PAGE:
We bought Viva, our 1975 Tartan 44 test boat, in December 1993. A lot of repair and upgrading has been done to her. One of the jobs, required on so many older boats, is redoing the electrical system. More often than not, the distribution panel doesn't have enough circuit breakers, wire ends corrode, insulation gets scraped, etc.
During the second year of ownership, we tackled the AC and DC electrical systems. At that time, executive editor Dale Nouse's son, Todd, had come home to roost and was between jobs. A handy guy, we set him to work pulling and replacing wiring, installing an inverter, Link 2000R battery monitor, stereo speakers and so on.
The fore and aft wiring is run under the hull-deck joint and is accessed in each cabin by removing several teak battens and a molded fiberglass-fabric panel. Lots of screws hold these pieces in place. About half of the original brass screws were so soft or corroded that they had to be drilled and removed with a screw extractor. A job that seemed like it should have taken 10 minutes suddenly took up an entire morning. Tedious and unrewarding. But out they must come.
Todd spent the better part of a spring and summer working on Viva and when he finally left town most of the electrical work had been completed.
Last fall, working on the short list of remaining projects, I bought four Caframo cabin fans. Their packaging claims they draw just .44 amps. My plan is to install two in the main cabin and two in the forward cabin. If I like them, I'll probably mount another over each quarter berth. If we ever get to the tropics again, good cabin fans are essential to a comfortable night's sleep.
Determined to get a jump on my spring list, over the winter I plugged away at some of the easier jobs, beginning with the fans. First, I removed all of the teak battens and fiberglass moldings to expose the wiring. Happily, I noted that all of the brass screws had been replaced with stainless steel screws and that the teak battens had been sanded and revarnished.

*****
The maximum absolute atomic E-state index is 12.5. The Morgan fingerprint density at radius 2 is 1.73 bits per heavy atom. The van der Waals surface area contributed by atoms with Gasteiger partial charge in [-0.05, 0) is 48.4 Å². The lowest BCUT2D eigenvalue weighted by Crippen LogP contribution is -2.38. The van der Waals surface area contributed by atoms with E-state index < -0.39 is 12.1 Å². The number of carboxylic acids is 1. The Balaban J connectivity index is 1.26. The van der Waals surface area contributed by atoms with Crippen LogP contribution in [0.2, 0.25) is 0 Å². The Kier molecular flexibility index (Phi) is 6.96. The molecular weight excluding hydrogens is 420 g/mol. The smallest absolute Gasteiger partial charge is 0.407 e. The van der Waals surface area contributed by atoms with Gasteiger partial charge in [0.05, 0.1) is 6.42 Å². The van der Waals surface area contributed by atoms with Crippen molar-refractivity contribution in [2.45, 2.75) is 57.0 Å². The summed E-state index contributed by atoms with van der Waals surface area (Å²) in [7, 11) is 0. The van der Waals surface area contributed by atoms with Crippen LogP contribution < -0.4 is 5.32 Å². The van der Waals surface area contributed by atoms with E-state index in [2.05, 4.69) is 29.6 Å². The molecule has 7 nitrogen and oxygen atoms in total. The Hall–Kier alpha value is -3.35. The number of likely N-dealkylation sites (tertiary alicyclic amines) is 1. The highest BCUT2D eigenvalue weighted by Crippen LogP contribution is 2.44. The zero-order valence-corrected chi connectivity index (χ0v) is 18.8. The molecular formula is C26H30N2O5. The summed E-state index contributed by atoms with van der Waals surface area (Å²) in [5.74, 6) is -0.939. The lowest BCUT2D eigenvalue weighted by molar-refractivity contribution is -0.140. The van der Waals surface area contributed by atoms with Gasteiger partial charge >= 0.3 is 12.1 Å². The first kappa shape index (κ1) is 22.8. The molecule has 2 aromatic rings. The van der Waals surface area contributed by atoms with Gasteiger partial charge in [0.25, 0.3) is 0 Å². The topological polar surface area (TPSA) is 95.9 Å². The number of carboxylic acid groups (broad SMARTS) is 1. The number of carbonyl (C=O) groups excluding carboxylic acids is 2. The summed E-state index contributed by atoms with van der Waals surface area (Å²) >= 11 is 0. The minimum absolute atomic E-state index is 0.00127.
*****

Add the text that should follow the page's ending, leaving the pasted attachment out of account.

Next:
Good 'ol Todd.
Removing the moldings was like opening a cave that had been inhabited years ago. In the wiring runs, I saw the twisted pairs of stereo wires Todd had routed to the new Bose speakers, evidence of his presence.
Next I unrolled a few feet of #12 2-conductor Ancor wire and began threading it from the distribution panel, up under the starboard deck, and forward, passing behind the nav station bulkhead. My plan was to screw a small terminal strip to the main bulkhead, behind the teak covering board that hides the chainplates, run one pair of wires through a hole in the covering board for the main cabin fans, then run another set from the terminal strip into the forward cabin.
Funny thing. There was already a terminal strip screwed in place, just where I wanted it. And there was a 2-conductor wire fastened to it with ring terminals. What was this? I traced the wire back to the distribution panel and found the end coiled up. There was a tag tied to the end with the note: "Dan, here are your fan wires."
While installing the stereo speaker wires, Todd had had the foresight to run the fan wires, too. I guess he'd seen the empty circuit marked "Fans" on the panel and thought that as long as he'd had all the moldings removed, he might as well run the fan wires at the same time as the stereo wires. When I looked on the port side of the boat, he'd done the same there. Saved me a lot of time.
It's not every day you run into a smart thinker like Todd. And when you do, you wish you could keep him around.